In some subtle way, living and working in Berlin better prepared me to deal with unexpected professional challenges. This was brought home in a lunch discussion with other former Krupp interns several years after graduation. After the obligatory reminiscing about Haus Cramer, favorite Imbiss food and the best place to get a Milchkaffee, someone commented that, although he wasn’t sure exactly how, the year had changed him for the better. We compared notes and found that we all came back more focused and much better able to deal with unforeseen situations.
I think these newfound capabilities may have been the result of eight months of handling little things that, upon reflection, were not so little. My internship was the first time that I had worked in an office on a regular, full-time schedule. I had a regular pay-check. And rent. And bills. And doctors’ visits. And a multi-modal, cross-city commute. And office politics. And none of it was in my native language. Thus, when a new challenge comes up at work even today, I believe I still draw on a bit of the confidence that I developed while facing the challenges of working in Berlin.Upon return, I changed my major from an engineering degree to an environmental science degree with a policy focus, and later attended law school. Since law school, I have worked for environmental non-governmental organizations, in private practice, for the federal government, and in academia. In each of those capacities, I have been able to focus at least part of my work on the international environmental policy issues that I left Berlin wanting to do.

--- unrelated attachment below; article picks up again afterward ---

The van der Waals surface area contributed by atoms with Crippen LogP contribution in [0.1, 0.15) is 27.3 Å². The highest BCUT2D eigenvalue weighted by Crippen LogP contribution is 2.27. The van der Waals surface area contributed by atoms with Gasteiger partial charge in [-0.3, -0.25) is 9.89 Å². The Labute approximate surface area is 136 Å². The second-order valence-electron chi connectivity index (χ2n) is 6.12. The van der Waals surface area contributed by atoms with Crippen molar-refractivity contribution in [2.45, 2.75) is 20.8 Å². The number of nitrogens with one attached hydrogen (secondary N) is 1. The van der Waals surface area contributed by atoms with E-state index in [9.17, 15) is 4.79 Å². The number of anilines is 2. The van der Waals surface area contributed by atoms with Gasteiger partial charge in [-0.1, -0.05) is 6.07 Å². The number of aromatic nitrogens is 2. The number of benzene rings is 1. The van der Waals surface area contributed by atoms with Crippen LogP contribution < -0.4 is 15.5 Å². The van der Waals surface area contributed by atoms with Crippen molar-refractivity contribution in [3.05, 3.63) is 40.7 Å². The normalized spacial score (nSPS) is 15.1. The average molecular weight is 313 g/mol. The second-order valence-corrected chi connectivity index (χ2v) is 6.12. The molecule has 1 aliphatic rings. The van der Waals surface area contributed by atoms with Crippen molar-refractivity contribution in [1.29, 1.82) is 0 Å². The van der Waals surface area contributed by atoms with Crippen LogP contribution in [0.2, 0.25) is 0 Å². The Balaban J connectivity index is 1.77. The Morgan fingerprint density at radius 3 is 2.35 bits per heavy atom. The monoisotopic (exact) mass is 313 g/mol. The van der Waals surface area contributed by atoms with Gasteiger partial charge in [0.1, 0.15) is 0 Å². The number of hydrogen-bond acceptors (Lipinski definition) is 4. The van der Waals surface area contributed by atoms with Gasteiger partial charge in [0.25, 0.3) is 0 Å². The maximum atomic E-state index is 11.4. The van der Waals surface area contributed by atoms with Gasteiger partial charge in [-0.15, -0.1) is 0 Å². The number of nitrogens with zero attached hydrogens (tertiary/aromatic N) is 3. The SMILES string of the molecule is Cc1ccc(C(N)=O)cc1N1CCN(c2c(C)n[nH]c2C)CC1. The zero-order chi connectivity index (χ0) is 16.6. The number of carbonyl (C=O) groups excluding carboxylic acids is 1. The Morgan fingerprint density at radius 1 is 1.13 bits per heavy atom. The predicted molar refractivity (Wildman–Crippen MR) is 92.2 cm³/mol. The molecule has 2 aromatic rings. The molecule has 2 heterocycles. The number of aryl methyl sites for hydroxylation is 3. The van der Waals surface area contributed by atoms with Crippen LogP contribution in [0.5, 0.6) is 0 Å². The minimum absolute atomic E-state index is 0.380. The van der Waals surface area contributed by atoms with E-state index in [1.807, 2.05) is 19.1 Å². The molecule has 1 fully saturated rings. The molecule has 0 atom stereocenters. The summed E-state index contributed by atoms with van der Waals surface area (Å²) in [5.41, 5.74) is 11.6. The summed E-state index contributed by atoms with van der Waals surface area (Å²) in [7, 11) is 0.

Dr. R. Judge GreggTop of page
Stanford in Berlin student in 1992
Intern at Projektträger Biologie, Energie, Ökologie in Berlin in winter of 1993
Trial Attorney, Law and Policy Section, U.S. Department of Justice
As a chemistry major, I was deliberating whether to attend graduate school or medical school after completing my bachelor degree. I thought an internship in the medical field would help me decide, so I chose to participate in the internship program supported by the Alfried Krupp von Bohlen und Halbach Foundation. When my quarter at the Berlin center ended in June 1998, my request to carry out an internship in a hospital in Bavaria had been granted and I was to report to the Universitäts Klinik in Würzburg. I would be staying in the nurses’ quarters (Schwesternwohheim).
Throughout the summer, I shadowed doctors, learning how to draw blood, watching surgeries, observing a range of medical treatments, and was even present during live births. It was a once-in-a-lifetime experience. I also could confidently say after that summer Krupp internship: medical school was not for me.